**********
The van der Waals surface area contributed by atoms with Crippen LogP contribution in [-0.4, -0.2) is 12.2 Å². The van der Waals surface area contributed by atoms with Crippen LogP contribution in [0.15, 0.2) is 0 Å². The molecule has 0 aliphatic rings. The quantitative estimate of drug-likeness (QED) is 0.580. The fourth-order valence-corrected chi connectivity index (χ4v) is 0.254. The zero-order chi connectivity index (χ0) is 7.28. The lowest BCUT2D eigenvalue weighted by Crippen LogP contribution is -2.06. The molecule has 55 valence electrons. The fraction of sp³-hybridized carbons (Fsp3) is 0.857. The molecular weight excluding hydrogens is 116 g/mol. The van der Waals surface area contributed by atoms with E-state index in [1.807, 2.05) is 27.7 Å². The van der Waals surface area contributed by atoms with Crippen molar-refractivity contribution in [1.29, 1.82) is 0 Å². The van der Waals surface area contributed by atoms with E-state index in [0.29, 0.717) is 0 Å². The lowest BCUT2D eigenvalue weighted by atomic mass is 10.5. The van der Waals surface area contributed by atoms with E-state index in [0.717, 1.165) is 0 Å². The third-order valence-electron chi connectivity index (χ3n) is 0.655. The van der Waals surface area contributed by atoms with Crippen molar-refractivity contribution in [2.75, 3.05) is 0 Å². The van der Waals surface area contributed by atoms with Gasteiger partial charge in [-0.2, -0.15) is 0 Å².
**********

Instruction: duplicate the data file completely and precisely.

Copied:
The van der Waals surface area contributed by atoms with Crippen LogP contribution in [-0.4, -0.2) is 12.2 Å². The van der Waals surface area contributed by atoms with Crippen LogP contribution in [0.15, 0.2) is 0 Å². The molecule has 0 aliphatic rings. The quantitative estimate of drug-likeness (QED) is 0.580. The fourth-order valence-corrected chi connectivity index (χ4v) is 0.254. The zero-order chi connectivity index (χ0) is 7.28. The lowest BCUT2D eigenvalue weighted by Crippen LogP contribution is -2.06. The molecule has 55 valence electrons. The fraction of sp³-hybridized carbons (Fsp3) is 0.857. The molecular weight excluding hydrogens is 116 g/mol. The van der Waals surface area contributed by atoms with E-state index in [1.807, 2.05) is 27.7 Å². The van der Waals surface area contributed by atoms with Crippen molar-refractivity contribution in [1.29, 1.82) is 0 Å². The van der Waals surface area contributed by atoms with E-state index in [0.29, 0.717) is 0 Å². The lowest BCUT2D eigenvalue weighted by atomic mass is 10.5. The van der Waals surface area contributed by atoms with E-state index in [0.717, 1.165) is 0 Å². The third-order valence-electron chi connectivity index (χ3n) is 0.655. The van der Waals surface area contributed by atoms with Crippen molar-refractivity contribution in [2.75, 3.05) is 0 Å². The van der Waals surface area contributed by atoms with Gasteiger partial charge in [-0.2, -0.15) is 0 Å².